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The author of A Cyborg Manifesto (1984), Donna J. Haraway (1944) is a philosopher.

In A Cyborg Manifesto the concept of the cyborg is a rejection of rigid boundaries, notably those separating "human" from "animal" and "human" from "machine." She writes: "The cyborg does not dream of community on the model of the organic family, this time without the oedipal project. The cyborg would not recognize the Garden of Eden; it is not made of mud and cannot dream of returning to dust."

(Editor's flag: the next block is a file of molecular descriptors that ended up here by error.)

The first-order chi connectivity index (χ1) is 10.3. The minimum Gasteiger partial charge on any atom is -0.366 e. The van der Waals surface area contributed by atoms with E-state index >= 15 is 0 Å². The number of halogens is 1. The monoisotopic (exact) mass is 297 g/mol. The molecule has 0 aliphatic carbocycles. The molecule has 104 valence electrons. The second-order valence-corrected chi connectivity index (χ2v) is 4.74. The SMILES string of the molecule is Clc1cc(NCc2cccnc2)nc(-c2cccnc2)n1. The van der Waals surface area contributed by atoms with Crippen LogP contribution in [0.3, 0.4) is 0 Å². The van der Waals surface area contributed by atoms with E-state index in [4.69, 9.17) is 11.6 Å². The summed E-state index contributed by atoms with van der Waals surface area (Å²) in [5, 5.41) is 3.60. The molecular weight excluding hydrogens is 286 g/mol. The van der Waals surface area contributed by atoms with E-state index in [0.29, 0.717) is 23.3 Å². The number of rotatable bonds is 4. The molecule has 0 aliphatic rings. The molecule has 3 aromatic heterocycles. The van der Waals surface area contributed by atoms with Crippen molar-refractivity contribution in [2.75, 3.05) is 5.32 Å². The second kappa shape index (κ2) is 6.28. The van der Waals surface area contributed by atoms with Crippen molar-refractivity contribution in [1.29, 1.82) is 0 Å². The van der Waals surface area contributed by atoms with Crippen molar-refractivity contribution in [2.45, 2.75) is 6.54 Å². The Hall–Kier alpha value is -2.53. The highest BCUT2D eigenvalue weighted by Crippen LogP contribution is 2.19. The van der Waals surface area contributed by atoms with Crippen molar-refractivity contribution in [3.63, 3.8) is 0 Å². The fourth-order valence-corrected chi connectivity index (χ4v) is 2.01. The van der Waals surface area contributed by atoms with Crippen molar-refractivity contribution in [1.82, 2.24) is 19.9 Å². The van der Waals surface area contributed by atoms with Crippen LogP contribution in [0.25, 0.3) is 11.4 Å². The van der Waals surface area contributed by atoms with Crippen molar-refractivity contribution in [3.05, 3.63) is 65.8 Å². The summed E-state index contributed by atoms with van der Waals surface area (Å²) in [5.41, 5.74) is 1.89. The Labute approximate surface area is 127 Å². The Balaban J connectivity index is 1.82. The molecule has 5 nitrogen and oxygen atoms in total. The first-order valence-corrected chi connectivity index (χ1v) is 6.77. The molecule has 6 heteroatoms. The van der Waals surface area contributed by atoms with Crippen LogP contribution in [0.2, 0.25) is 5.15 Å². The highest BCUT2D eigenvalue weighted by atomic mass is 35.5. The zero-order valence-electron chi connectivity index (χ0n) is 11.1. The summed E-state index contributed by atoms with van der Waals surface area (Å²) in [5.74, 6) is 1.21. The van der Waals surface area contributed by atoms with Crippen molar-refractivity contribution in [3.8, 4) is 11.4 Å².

Dr. Haraway is a technofeminist.

She's born born September 6, 1944.

Has been occupied as a school teacher in the «History of Consciousness Department» and «Feminist Studies Department» at the University of California, Santa Cruz, United States.[1] Haraway, a prominent scholar in the field of science and technology studies, was described in the early 1990s as a "feminist, rather loosely a postmodernist".[2] She is the author of numerous books and essays that bring together questions of science and feminism, such as "A Cyborg Manifesto: Science, Technology, and Socialist-Feminism in the Late Twentieth Century" (1985) and "Situated Knowledges: The Science Question in Feminism and the Privilege of Partial Perspective" (1988).[3][4]